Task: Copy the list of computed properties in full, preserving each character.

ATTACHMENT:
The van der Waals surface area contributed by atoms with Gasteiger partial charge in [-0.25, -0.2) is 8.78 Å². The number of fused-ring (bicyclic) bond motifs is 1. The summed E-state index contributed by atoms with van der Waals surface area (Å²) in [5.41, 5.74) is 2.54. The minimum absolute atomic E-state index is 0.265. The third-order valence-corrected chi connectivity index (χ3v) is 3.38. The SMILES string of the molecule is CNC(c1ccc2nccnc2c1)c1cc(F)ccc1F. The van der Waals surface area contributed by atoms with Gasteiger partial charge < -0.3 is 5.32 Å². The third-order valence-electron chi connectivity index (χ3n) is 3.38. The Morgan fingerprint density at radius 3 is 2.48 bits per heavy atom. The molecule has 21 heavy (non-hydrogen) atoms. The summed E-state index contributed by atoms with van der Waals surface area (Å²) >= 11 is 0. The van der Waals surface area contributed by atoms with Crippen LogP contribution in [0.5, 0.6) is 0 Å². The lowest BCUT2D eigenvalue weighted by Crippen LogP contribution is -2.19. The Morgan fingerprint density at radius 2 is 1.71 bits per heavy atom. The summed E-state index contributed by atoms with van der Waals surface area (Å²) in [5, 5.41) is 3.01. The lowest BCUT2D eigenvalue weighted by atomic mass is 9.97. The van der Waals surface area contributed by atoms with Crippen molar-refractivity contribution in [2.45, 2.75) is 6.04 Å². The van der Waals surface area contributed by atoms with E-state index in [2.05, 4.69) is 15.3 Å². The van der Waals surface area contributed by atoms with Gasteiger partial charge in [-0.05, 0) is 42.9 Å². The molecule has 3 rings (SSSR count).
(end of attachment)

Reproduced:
The van der Waals surface area contributed by atoms with Gasteiger partial charge in [-0.25, -0.2) is 8.78 Å². The number of fused-ring (bicyclic) bond motifs is 1. The summed E-state index contributed by atoms with van der Waals surface area (Å²) in [5.41, 5.74) is 2.54. The minimum absolute atomic E-state index is 0.265. The third-order valence-corrected chi connectivity index (χ3v) is 3.38. The SMILES string of the molecule is CNC(c1ccc2nccnc2c1)c1cc(F)ccc1F. The van der Waals surface area contributed by atoms with Gasteiger partial charge < -0.3 is 5.32 Å². The third-order valence-electron chi connectivity index (χ3n) is 3.38. The Morgan fingerprint density at radius 3 is 2.48 bits per heavy atom. The molecule has 21 heavy (non-hydrogen) atoms. The summed E-state index contributed by atoms with van der Waals surface area (Å²) >= 11 is 0. The van der Waals surface area contributed by atoms with Crippen LogP contribution in [0.5, 0.6) is 0 Å². The lowest BCUT2D eigenvalue weighted by Crippen LogP contribution is -2.19. The Morgan fingerprint density at radius 2 is 1.71 bits per heavy atom. The summed E-state index contributed by atoms with van der Waals surface area (Å²) in [5, 5.41) is 3.01. The lowest BCUT2D eigenvalue weighted by atomic mass is 9.97. The van der Waals surface area contributed by atoms with Crippen molar-refractivity contribution in [2.45, 2.75) is 6.04 Å². The van der Waals surface area contributed by atoms with E-state index in [2.05, 4.69) is 15.3 Å². The van der Waals surface area contributed by atoms with Gasteiger partial charge in [-0.05, 0) is 42.9 Å². The molecule has 3 rings (SSSR count).